President’s Report for the Positive Living Newsletter (September 2016). Read the rest of the newsletter here.

The 9th Biennial International Meaning Conference has come and gone, leaving behind many lasting memories and a rich reservoir of ideas for research and interventions. In this report, I want to highlight the main themes that map the contour of PP 2.0.

Second Wave Positive Psychology (PP 2.0) Summit

The PP 2.0 Summit was a historical first. Some of the most creative minds in positive psychology attended the summit to chart the course of the future of PP 2.0, including (left to right) Michael Steger, Itai Ivtzan, Roger Tweed, Pninit Russo-Netzer, Veronika Huta, Piers Worth, and (front) Carol Ryff, with Gordon Medlock and myself serving as the moderators.

I opened the Summit with the following definition of PP 2.0:

Second wave positive psychology is concerned with how to bring out the best in individuals and society in spite of and because of the dark side of human existence through the dialectical principles of Yin and Yang.

Panel members were asked to address any of the following questions in their presentations based on their own research:

  1. In what ways does PP 2.0 contribute to psychology and society beyond PP 1.0 in terms of research and interventions?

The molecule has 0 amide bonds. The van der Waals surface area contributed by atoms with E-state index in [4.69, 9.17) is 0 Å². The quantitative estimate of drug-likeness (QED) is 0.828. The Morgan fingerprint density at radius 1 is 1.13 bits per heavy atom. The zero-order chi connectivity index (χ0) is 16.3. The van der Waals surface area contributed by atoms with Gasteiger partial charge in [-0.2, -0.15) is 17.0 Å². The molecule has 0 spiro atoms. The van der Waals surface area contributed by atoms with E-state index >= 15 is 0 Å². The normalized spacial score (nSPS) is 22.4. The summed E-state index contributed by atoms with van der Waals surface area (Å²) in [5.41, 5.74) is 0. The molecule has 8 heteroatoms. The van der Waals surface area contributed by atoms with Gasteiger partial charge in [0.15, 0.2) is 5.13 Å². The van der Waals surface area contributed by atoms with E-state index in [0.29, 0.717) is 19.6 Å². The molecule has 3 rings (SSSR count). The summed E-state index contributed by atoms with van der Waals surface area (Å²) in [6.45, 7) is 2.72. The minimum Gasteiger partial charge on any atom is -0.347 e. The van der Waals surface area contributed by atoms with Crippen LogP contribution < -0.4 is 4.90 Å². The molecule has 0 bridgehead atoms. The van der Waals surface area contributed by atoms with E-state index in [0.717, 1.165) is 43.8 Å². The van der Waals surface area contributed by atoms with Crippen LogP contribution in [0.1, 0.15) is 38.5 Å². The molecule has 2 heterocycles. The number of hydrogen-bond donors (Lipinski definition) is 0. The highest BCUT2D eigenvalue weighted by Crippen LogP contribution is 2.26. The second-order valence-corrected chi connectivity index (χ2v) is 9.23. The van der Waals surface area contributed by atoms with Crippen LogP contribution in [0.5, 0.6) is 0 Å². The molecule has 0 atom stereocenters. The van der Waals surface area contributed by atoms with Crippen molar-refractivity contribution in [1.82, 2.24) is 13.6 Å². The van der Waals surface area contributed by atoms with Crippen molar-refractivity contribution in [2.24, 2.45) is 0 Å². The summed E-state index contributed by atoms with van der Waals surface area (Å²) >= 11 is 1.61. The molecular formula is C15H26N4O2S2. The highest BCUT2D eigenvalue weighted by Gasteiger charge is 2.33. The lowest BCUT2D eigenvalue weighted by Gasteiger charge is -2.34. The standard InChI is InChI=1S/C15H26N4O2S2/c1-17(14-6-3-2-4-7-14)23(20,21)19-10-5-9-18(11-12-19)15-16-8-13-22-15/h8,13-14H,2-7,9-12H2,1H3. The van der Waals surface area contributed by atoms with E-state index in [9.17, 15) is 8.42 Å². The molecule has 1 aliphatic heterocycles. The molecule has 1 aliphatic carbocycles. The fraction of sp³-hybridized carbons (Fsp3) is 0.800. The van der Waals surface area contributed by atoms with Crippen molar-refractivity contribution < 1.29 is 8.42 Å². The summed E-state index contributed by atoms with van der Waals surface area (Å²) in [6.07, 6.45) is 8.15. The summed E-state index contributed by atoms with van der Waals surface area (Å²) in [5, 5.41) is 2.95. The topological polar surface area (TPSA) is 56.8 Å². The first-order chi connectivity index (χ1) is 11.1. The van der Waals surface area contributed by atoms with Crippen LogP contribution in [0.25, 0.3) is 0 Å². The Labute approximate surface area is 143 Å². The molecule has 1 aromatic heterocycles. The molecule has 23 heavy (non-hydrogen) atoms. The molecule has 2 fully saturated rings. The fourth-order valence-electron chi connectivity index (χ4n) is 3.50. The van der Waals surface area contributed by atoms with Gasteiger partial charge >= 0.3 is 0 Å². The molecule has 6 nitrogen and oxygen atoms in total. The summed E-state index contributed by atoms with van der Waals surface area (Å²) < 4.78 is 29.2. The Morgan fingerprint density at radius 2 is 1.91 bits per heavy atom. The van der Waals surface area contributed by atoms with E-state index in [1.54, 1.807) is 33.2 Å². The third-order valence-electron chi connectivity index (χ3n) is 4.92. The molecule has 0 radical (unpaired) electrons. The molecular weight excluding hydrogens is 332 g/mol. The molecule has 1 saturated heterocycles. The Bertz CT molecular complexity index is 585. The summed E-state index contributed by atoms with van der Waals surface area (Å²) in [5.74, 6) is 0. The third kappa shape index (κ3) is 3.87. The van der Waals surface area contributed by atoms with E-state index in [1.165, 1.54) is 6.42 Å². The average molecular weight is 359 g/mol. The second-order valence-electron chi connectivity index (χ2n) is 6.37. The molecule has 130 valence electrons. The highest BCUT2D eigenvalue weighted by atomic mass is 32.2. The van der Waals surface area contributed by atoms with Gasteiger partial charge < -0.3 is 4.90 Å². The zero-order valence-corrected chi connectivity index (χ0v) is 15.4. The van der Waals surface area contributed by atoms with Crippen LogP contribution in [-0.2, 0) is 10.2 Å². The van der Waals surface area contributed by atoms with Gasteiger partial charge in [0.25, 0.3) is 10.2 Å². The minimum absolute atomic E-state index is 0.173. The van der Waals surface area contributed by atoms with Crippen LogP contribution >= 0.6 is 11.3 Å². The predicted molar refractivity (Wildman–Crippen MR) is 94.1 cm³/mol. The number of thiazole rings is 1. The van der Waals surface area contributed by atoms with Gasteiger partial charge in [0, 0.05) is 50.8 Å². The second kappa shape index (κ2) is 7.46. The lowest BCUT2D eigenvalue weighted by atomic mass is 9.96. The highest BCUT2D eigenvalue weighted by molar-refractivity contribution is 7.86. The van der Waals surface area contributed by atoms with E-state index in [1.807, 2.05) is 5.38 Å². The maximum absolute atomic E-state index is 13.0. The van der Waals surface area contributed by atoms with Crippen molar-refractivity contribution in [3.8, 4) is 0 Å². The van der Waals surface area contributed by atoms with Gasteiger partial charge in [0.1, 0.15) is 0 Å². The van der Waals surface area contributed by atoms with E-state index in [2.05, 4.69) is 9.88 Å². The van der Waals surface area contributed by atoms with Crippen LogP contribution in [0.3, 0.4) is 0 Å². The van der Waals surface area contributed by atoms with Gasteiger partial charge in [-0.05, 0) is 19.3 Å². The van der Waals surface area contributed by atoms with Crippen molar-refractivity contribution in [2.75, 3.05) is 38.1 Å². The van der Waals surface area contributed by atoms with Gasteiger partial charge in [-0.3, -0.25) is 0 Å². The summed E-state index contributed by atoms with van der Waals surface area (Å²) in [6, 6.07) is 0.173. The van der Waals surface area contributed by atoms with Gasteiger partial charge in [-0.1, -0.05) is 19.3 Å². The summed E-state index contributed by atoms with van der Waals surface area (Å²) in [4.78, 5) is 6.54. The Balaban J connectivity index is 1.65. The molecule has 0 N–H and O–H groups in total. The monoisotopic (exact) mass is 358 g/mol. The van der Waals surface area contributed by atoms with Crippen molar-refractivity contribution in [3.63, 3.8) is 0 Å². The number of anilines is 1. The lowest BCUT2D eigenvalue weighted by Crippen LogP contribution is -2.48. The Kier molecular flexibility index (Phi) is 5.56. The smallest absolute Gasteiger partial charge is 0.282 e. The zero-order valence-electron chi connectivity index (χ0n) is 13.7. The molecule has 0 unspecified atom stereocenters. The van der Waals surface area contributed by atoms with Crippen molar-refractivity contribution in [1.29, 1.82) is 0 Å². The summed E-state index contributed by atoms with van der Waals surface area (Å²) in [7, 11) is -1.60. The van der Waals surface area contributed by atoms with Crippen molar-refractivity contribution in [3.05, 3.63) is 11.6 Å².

2. In what ways does dialectical thinking provide new insights in your area of research?
  3. What are the advantages of incorporating the negative or undesirable aspects of life in PP 2.0?
  4. What are the benefits of integrating positive psychology and humanistic-existential psychology in advancing mainstream psychology and well-being?

Several themes emerged from the panel presentations and ensuing dialogues. There was considerate agreement that PP 2.0 is oriented towards meaning rather than happiness. There was also a distinct shift in emphasis from individual happiness and signature strengths to the humanistic value of bringing out the best in people for the common good.